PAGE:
Sea

A sea is a large body of saline water that may be connected with an ocean or may be a large saline lake that, like the Caspian Sea, lacks a natural outlet. Sometimes the terms sea and ocean are used synonymously.

Frozen salt water is transformed into "sea ice"; this occurs below the freezing point of pure water—at about −1.8 °C (28.8 °F).

Read more about Sea:  History

Other articles related to "sea":

Crete - Physical Geography
... and the second largest in the eastern Mediterranean Sea (after Cyprus) ... located in the southern part of the Aegean Sea separating the Aegean from the Libyan Sea ...
Quartermaster - Scouting
... A Quartermaster (Kwartiermeester) is in the Netherlands the assistant patrol leader of a Sea Scout patrol (Bak), in Flanders it is the patrol leader of a Sea Scout patrol (Kwartier) ...
Amber Road
... Europe to Asia and back, and from northern Africa to the Baltic Sea ... An important raw material, amber was transported from the North Sea and Baltic Sea coasts overland by way of the Vistula and Dnieper rivers to Italy, Greece, the Black Sea, and Egypt ... and Slovakia) to the head of the Adriatic Sea (modern Gulf of Venice) ...
Maritime Archaeology - Integrating Land and Sea
... As a result, marine channels, navigable rivers and sea crossings formed the trade routes of historic and ancient civilisations ... For example, the Mediterranean Sea was known to the Romans as the inner sea because the Roman empire spread around its coasts ... Wars were fought at sea over the control of important resources ...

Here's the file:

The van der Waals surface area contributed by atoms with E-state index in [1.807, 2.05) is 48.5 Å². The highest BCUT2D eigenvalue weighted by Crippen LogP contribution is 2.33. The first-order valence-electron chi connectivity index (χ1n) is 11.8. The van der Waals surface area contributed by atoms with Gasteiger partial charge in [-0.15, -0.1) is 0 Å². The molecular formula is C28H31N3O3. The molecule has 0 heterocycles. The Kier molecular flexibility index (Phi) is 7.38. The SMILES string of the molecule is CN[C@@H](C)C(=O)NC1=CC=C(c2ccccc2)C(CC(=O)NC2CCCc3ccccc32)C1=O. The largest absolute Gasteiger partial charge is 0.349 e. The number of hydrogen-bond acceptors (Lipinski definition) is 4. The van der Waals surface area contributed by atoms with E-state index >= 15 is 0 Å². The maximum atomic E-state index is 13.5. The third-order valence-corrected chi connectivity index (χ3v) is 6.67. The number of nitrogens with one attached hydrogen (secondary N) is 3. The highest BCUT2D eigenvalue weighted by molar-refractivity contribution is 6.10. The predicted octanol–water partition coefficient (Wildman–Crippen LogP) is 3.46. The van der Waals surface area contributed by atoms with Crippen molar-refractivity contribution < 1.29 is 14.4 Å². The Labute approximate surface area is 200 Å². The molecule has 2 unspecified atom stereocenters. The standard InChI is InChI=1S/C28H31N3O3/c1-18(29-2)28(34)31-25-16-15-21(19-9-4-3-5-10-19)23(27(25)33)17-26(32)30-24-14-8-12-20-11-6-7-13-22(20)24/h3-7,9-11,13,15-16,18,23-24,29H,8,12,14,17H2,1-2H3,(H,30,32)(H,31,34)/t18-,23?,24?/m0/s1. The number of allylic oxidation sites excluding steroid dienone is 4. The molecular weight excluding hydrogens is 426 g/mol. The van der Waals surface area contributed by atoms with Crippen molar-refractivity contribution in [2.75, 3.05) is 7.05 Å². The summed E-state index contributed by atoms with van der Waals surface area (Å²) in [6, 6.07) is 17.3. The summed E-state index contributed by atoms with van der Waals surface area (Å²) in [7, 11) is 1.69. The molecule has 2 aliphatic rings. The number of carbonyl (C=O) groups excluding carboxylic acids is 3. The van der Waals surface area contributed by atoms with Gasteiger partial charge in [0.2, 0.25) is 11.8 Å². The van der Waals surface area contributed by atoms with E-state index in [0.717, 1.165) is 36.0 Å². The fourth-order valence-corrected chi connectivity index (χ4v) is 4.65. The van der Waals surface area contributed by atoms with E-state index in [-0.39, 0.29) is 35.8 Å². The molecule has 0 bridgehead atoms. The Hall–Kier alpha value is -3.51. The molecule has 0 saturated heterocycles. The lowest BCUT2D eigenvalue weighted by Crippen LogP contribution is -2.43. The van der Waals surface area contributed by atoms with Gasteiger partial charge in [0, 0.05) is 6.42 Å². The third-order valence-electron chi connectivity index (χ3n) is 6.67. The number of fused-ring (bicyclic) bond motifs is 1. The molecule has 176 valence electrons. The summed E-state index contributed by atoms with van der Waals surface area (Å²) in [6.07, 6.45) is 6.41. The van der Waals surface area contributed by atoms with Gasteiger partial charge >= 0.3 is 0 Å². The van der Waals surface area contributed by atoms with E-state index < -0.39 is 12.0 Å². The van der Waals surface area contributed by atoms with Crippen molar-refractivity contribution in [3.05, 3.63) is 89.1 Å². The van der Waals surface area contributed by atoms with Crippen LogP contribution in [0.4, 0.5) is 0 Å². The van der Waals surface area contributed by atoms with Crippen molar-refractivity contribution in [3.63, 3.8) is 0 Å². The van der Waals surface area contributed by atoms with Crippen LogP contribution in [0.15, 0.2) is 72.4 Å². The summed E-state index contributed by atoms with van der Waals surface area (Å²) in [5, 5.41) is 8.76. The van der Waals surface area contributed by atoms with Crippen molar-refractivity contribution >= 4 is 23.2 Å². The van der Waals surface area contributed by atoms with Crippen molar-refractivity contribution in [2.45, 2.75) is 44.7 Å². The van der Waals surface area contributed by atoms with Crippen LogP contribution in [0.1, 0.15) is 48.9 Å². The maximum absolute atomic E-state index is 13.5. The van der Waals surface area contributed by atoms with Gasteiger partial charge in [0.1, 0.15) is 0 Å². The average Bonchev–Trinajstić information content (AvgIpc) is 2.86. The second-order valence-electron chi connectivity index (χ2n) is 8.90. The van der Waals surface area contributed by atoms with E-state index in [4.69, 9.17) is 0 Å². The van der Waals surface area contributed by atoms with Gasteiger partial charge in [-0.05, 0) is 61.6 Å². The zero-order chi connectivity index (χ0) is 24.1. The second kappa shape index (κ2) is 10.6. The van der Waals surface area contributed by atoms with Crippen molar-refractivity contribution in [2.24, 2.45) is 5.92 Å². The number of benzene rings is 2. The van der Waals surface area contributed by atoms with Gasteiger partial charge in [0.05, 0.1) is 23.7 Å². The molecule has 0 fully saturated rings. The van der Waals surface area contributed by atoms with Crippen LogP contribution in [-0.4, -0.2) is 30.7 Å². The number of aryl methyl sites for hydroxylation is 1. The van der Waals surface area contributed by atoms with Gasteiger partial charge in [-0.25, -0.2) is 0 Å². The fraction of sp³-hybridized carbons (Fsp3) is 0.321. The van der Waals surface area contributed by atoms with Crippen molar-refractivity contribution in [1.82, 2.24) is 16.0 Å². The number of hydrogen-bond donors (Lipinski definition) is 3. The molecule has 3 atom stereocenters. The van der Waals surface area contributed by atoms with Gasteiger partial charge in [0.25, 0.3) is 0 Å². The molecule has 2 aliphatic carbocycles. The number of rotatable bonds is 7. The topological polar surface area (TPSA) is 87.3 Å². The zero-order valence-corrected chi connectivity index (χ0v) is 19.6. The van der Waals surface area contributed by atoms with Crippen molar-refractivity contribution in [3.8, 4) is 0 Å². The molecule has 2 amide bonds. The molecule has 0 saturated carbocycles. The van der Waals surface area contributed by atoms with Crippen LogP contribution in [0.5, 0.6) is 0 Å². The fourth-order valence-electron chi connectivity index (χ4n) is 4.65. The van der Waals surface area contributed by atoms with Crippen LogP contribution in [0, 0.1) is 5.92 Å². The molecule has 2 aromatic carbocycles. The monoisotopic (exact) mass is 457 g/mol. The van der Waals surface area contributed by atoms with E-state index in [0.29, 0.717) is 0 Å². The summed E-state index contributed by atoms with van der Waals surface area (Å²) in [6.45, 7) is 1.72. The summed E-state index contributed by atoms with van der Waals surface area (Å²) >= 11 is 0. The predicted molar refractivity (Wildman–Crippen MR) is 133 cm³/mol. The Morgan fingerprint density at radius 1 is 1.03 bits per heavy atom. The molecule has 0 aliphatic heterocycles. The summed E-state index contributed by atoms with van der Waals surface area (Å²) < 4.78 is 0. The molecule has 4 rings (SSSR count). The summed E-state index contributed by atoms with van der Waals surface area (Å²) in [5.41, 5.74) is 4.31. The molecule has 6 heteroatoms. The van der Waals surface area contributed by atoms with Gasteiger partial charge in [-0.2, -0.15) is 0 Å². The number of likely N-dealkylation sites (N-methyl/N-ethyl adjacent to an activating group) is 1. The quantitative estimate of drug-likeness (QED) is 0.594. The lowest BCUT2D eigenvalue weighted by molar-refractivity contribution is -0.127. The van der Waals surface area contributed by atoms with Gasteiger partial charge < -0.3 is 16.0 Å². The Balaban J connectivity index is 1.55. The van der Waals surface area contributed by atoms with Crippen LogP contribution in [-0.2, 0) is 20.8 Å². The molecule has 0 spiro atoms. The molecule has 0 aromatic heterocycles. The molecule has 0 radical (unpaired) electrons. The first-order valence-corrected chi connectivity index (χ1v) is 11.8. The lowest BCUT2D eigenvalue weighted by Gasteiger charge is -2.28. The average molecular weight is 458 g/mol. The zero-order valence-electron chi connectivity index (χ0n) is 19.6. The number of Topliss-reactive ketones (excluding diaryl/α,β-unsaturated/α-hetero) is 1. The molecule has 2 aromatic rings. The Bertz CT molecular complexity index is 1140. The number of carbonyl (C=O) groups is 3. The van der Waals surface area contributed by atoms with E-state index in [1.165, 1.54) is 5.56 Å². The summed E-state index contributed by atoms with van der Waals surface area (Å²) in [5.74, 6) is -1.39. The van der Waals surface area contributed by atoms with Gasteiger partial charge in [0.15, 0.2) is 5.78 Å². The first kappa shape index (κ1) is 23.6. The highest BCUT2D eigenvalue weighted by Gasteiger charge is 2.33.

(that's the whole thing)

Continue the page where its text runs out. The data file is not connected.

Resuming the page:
Philistines - Origins
... It has been suggested that the Casluhite Philistines formed part of the "Sea Peoples" who repeatedly attacked Egypt during the later Nineteenth Dynasty ... of the battles in Year 8 is the description of the fate of the Sea Peoples ... Ramses tells us that, having brought the imprisoned Sea Peoples to Egypt, he "settled them in strongholds, bound in my name ...

Famous quotes containing the word sea:

    us burning plains,
    Bristled with cities, us the sea received.
    Matthew Arnold (1822–1888)

    Generation on generation, your neck rubbed the windowsill
    of the stall, smoothing the wood as the sea smooths glass.
    Donald Hall (b. 1928)

    Phlebas the Phoenician, a fortnight dead,
    Forgot the cry of gulls, and the deep sea swell
    And the profit and loss.
    A current under sea
    Picked his bones in whispers. As he rose and fell
    He passed the stages of his age and youth
    Entering the whirlpool.
    —T.S. (Thomas Stearns)